Following a hearing before an Administrative Law Judge, appellant's application for benefits was denied by the Secretary and this determination was upheld by the district court. The court concluded that the ALJ correctly determined that Chad could not inherit from the wage earner under Texas intestacy laws and that substantial evidence supported the ALJ's finding that Sisk was not making regular, periodic contributions to the support of Chad.
Appellant contends on appeal that the district court erred on both points; we conclude that Chad is eligible to inherit from Sisk under the Texas intestacy provisions and therefore find it unnecessary to consider appellant's alternate theory of recovery.
According to Sec. 416(h)(2)(A), a minor is entitled to survivor's benefits if he establishes that he would be an intestate taker of the decedent wage earner's personal property under the laws of the state where the wage earner was domiciled at the time of his death.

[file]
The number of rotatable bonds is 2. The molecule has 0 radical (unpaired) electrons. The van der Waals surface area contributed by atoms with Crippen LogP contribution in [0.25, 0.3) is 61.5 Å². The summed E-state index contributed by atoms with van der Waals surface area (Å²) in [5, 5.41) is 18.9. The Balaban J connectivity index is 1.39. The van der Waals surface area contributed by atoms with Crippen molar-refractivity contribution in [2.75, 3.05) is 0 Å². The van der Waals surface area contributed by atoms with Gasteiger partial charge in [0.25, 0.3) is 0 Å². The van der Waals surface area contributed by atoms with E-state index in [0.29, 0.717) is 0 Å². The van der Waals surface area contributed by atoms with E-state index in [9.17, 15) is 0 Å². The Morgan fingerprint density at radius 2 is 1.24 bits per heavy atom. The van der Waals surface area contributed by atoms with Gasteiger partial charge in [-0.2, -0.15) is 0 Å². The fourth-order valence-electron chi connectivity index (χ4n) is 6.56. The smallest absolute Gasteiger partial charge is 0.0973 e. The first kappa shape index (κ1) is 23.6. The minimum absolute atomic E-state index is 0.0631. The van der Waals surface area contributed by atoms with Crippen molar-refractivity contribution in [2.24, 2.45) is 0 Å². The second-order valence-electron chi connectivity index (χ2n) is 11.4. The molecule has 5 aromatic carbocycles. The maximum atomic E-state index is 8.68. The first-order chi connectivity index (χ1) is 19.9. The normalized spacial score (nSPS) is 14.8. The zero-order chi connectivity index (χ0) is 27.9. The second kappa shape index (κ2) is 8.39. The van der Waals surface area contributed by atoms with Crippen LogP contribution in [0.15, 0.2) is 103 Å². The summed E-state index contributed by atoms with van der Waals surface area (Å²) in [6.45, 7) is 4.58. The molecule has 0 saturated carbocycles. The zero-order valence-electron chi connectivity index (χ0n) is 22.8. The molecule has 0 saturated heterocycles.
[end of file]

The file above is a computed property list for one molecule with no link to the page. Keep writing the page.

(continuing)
When appellant filed the application for benefits, Sec. 42(b) of the Texas Probate Code allowed a child to inherit an intestate share from his father where: (1) the child was born or conceived before or during the marriage of his father and mother; or (2) was legitimated by court decree as provided by Chapter 13 of the Texas Family Code; or (3) the father executed a statement of paternity as provided by Sec. 13.22 of the family code. See Tex.Prob.Code Ann. Sec. 42(b) (Vernon 1980). In 1987, the Texas Probate Code was amended to permit an illegitimate child to inherit from his father by showing paternity by "clear and convincing evidence." Tex.Prob.Code Ann. Sec. 42(b) (Vernon Supp.1989). Appellant first urges that the 1987 amendment should apply and that Chad established his paternity before the ALJ by "clear and convincing" evidence. Thus, we must first decide whether to apply the Texas Probate Code as amended in 1987 or the version in effect when the appellant applied for benefits in 1981.1